Back Yard Chicken Flocks — The Good and Bad of Buff Orpingtons

buff orpington hens

An old English breed with nurturing instincts still intact and plumage the color of a gold watch. Photo by Em(mE) at Flickr.com; CC 2.0 License.

When you choose chickens for the back yard flock or the farmstead, you probably base your decision on the breed’s reputation for production, either of meat or eggs, and probably you want the best of both. Heavy breed chickens provide that maximum output, but sometimes at a cost. These larger birds eat more, so you put a little more money into the flock, and they also don’t move quite as nimbly as smaller chickens do. Wild predators enjoy a good chicken as much as you do, and even in a fenced pen chickens stand a better chance of surviving if they can jink and dodge effectively. Much of the work involved in maintaining a flock of chickens involves keeping them out of the jaws and claws of your wild or roving neighbors, such as hawks or the most horrible enemy of all, a chicken-killing dog. Any help you get from the natural athleticism of your chickens will be appreciated. One year when a neighbor’s dog raided my flock while I was away at work, the only two chickens that survived were a couple of wily, tough, Dark Cornish hens. Dark Cornish are the most athletic of the heavy breeds. None of the Buff Orpingtons made it.

Every breed of chicken has good points and failings. You might wind up basing your final decision on appearances, and the Buff Orpington’s golden plumage certainly could pull in the final vote.

painting of buff orpingtion chickens

Heavy bodies and thick plumage make the Buff Orpington a hardy winter breed. Illustration from Murray MacMurray Hatcher.

Buff Orpington Chickens for Meat, Eggs and More Chickens

This old farmstead breed of chickens carries the traits needed for a renewable flock. Many breeds of chickens don’t actually reproduce effectively, dependent upon incubators and artificial rearing systems to replace the missing nurturing instincts. Buff Orpingtons keep going, if owners permit. Hens go frequently into the nesting stage, an oddly psychotic episode during which the hens don’t lay and spend all their time sitting on a clutch of eggs, either imaginary or real, dodging out only briefly to grab essential food and water. Setting hens have a crazy look about them, often spending all their setting time staring blankly into space with their heads cocked sideways and their beaks slightly open. Laying hens cackle and keep an intent, focused look when on the nest. Setting hens have no idea you’re even there when you’re standing right in front of them.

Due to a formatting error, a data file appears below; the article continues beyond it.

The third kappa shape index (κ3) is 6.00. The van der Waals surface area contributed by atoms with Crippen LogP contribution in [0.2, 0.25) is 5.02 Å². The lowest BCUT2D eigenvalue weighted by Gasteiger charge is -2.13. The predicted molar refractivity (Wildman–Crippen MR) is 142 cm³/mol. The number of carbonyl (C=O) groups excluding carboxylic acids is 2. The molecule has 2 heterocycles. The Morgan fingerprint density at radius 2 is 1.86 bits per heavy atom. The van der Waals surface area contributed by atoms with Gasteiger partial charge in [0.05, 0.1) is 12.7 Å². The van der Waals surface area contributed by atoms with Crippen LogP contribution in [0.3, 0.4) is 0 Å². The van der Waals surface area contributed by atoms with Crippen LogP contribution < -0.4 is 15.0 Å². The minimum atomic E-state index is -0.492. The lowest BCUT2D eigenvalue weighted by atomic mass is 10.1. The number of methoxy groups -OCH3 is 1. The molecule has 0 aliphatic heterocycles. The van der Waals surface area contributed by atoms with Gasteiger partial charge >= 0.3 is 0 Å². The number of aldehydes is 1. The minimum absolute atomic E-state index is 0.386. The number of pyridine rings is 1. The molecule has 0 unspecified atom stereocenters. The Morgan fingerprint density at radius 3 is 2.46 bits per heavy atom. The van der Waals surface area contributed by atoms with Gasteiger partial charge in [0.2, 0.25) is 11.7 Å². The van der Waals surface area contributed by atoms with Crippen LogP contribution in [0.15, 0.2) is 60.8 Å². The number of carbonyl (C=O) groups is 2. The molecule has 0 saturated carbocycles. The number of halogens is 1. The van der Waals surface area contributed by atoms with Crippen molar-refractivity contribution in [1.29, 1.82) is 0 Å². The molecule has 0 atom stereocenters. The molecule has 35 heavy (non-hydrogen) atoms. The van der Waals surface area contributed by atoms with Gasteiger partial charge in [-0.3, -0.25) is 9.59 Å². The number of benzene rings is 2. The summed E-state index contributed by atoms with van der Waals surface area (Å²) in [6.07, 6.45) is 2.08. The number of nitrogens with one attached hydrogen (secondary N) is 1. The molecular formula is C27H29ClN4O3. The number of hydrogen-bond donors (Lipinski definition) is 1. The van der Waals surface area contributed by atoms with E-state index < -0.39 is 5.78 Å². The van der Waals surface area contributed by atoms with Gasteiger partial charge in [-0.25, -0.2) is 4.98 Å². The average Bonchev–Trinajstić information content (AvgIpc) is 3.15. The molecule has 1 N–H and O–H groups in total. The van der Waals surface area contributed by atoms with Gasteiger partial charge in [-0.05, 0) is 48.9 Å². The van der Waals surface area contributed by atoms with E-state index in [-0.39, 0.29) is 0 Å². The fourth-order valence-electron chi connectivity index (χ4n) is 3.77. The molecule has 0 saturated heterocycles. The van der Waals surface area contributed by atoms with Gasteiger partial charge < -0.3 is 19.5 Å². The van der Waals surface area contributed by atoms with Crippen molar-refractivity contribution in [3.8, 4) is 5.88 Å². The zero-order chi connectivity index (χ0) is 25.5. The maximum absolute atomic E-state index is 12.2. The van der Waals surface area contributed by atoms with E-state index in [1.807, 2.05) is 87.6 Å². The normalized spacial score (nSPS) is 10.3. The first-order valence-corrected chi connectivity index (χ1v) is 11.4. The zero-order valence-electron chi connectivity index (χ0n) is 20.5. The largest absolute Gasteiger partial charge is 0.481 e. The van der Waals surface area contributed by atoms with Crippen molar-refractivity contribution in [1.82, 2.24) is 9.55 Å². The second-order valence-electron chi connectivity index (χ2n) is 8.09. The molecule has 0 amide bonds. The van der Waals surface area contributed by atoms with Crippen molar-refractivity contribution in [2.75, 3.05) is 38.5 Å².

Good setting habits make more chickens, and Buff Orpingtons do have excellent setting qualities as well as excellent nurturing qualities. Buff Orpington hens are devoted and cautious mothers. If you don’t eat the extra chickens, you could be overrun with poultry unless you replace real eggs in the clutch with fakes. After the incubation period ends, the hens wake up to the real world again and get back to eating feed, foraging for grub, and laying more eggs.


Prefab chicken coop and run
large enough for three mature
Buff Opingtons.

Reproductive expertise does not mean maximum yields, oddly enough. The disruptions in the laying cycles take chunks out of the summer laying season, reducing egg production. Truly efficient meat production depends upon chicks selected for meat and raised artificially, eliminating the extra cost of feeding the parents. But, if you’re interested in a self-sustaining flock, Buff Orpingtons are a very good choice. In fact, you’ll find it hard to stop them from producing more chickens. I’ve raised chickens primarily for the eggs, and have usually avoided the unpleasantness of more chickens to butcher. In spite of my best efforts to keep Buff Orpingtons under control, the hens have occasionally outsmarted me and appeared magically one summer morning with a new brood in tow. That despite my counting the flock on the roost every night and seeing no one unaccounted for, with to my knowledge nothing but empty nests in the house. How they manage to still produce chickens, I have no idea. If you want chickens that make more chickens, choose Buff Orpingtons. They’ll find a way.


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Flocks do degrade in quality gradually, due to in-breeding problems, and every few years you’ll need to find a new rooster with a more distant genetic background. Roosters live short lives anyway, falling prey to all sorts of problems you’d expect if you lived your life in defense of hens every predator in the country finds delicious. If roosters could be stored in suspended animation and taken down off the shelf when a replacement was needed, that would be a wonderful boon for small flock owners. Finding an adult replacement of the same breed can be tough. The only answer might be to order a new batch of chicks and select out the best of the lot when they mature. The rest wind up in the pot or in the laying flock.

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About JTHats

Avid backpacker and outdoorsman with old skills and interests in old ways of doing things; equally fascinated by electronics, from the days of Sputnik, to the Zilog Z80A, to the present day of black box circuitry. Sixty years of experience with growing my own food and living simply. Certified electronics technician, professional woodturner, woodcarver, and graduate of two military survival courses -- Arctic and Jungle.

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